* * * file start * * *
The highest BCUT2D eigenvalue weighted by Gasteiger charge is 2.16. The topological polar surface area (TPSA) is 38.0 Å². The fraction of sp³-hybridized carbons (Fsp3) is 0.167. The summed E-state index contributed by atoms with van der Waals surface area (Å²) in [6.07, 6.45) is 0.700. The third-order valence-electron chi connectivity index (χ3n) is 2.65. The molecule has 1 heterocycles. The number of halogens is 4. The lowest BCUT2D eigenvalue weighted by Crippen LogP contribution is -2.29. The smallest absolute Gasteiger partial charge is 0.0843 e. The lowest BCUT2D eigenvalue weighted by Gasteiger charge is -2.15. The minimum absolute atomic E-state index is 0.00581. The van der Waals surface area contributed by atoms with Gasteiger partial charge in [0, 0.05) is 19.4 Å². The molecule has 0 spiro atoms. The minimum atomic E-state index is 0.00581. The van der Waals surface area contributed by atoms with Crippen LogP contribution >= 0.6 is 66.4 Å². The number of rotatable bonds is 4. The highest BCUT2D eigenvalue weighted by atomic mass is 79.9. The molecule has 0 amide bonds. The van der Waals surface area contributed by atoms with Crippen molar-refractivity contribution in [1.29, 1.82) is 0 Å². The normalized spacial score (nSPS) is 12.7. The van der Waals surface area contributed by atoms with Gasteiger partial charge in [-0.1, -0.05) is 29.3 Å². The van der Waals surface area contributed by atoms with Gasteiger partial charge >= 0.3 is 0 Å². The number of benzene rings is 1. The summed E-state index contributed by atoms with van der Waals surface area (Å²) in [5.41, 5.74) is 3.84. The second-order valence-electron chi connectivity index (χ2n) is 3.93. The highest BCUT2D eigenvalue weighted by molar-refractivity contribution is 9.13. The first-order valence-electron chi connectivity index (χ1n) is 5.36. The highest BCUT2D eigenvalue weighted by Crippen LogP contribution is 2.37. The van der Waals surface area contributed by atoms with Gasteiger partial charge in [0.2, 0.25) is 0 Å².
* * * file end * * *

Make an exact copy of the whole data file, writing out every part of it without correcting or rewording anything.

The highest BCUT2D eigenvalue weighted by Gasteiger charge is 2.16. The topological polar surface area (TPSA) is 38.0 Å². The fraction of sp³-hybridized carbons (Fsp3) is 0.167. The summed E-state index contributed by atoms with van der Waals surface area (Å²) in [6.07, 6.45) is 0.700. The third-order valence-electron chi connectivity index (χ3n) is 2.65. The molecule has 1 heterocycles. The number of halogens is 4. The lowest BCUT2D eigenvalue weighted by Crippen LogP contribution is -2.29. The smallest absolute Gasteiger partial charge is 0.0843 e. The lowest BCUT2D eigenvalue weighted by Gasteiger charge is -2.15. The minimum absolute atomic E-state index is 0.00581. The van der Waals surface area contributed by atoms with Gasteiger partial charge in [0, 0.05) is 19.4 Å². The molecule has 0 spiro atoms. The minimum atomic E-state index is 0.00581. The van der Waals surface area contributed by atoms with Crippen LogP contribution >= 0.6 is 66.4 Å². The number of rotatable bonds is 4. The highest BCUT2D eigenvalue weighted by atomic mass is 79.9. The molecule has 0 amide bonds. The van der Waals surface area contributed by atoms with Crippen molar-refractivity contribution in [1.29, 1.82) is 0 Å². The normalized spacial score (nSPS) is 12.7. The van der Waals surface area contributed by atoms with Gasteiger partial charge in [-0.1, -0.05) is 29.3 Å². The van der Waals surface area contributed by atoms with Gasteiger partial charge >= 0.3 is 0 Å². The number of benzene rings is 1. The summed E-state index contributed by atoms with van der Waals surface area (Å²) in [5.41, 5.74) is 3.84. The second-order valence-electron chi connectivity index (χ2n) is 3.93. The highest BCUT2D eigenvalue weighted by molar-refractivity contribution is 9.13. The first-order valence-electron chi connectivity index (χ1n) is 5.36. The highest BCUT2D eigenvalue weighted by Crippen LogP contribution is 2.37. The van der Waals surface area contributed by atoms with Gasteiger partial charge in [0.2, 0.25) is 0 Å².